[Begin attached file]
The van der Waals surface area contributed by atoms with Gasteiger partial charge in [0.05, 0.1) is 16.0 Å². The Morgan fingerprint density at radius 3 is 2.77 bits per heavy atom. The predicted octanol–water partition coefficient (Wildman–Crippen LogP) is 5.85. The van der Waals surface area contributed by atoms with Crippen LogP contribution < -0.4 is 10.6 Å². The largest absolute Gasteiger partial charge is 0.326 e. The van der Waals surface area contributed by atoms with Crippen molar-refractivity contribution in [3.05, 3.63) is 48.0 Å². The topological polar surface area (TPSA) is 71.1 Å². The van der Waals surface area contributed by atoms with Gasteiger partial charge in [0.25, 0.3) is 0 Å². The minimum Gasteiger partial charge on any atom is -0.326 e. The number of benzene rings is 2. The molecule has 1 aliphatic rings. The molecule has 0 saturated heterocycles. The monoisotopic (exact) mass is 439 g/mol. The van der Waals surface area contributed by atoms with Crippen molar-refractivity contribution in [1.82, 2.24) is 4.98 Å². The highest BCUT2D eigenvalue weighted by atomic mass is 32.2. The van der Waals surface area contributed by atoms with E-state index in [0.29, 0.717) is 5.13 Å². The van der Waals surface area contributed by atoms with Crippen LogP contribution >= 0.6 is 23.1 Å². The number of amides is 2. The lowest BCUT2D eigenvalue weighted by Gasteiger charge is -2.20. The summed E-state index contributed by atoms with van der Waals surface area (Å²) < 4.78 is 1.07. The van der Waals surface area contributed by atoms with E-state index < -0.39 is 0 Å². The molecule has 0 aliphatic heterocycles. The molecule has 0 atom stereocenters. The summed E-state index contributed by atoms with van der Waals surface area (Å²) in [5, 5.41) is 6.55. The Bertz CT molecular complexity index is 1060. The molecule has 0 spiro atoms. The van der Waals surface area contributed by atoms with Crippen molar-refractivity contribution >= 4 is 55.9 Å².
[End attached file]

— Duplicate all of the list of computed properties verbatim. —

The van der Waals surface area contributed by atoms with Gasteiger partial charge in [0.05, 0.1) is 16.0 Å². The Morgan fingerprint density at radius 3 is 2.77 bits per heavy atom. The predicted octanol–water partition coefficient (Wildman–Crippen LogP) is 5.85. The van der Waals surface area contributed by atoms with Crippen LogP contribution < -0.4 is 10.6 Å². The largest absolute Gasteiger partial charge is 0.326 e. The van der Waals surface area contributed by atoms with Crippen molar-refractivity contribution in [3.05, 3.63) is 48.0 Å². The topological polar surface area (TPSA) is 71.1 Å². The van der Waals surface area contributed by atoms with Gasteiger partial charge in [0.25, 0.3) is 0 Å². The minimum Gasteiger partial charge on any atom is -0.326 e. The number of benzene rings is 2. The molecule has 1 aliphatic rings. The molecule has 0 saturated heterocycles. The monoisotopic (exact) mass is 439 g/mol. The van der Waals surface area contributed by atoms with Crippen molar-refractivity contribution in [1.82, 2.24) is 4.98 Å². The highest BCUT2D eigenvalue weighted by atomic mass is 32.2. The van der Waals surface area contributed by atoms with E-state index in [0.29, 0.717) is 5.13 Å². The van der Waals surface area contributed by atoms with Crippen LogP contribution >= 0.6 is 23.1 Å². The number of amides is 2. The lowest BCUT2D eigenvalue weighted by Gasteiger charge is -2.20. The summed E-state index contributed by atoms with van der Waals surface area (Å²) < 4.78 is 1.07. The van der Waals surface area contributed by atoms with E-state index < -0.39 is 0 Å². The molecule has 0 aliphatic heterocycles. The molecule has 0 atom stereocenters. The summed E-state index contributed by atoms with van der Waals surface area (Å²) in [5, 5.41) is 6.55. The Bertz CT molecular complexity index is 1060. The molecule has 0 spiro atoms. The van der Waals surface area contributed by atoms with Crippen molar-refractivity contribution >= 4 is 55.9 Å².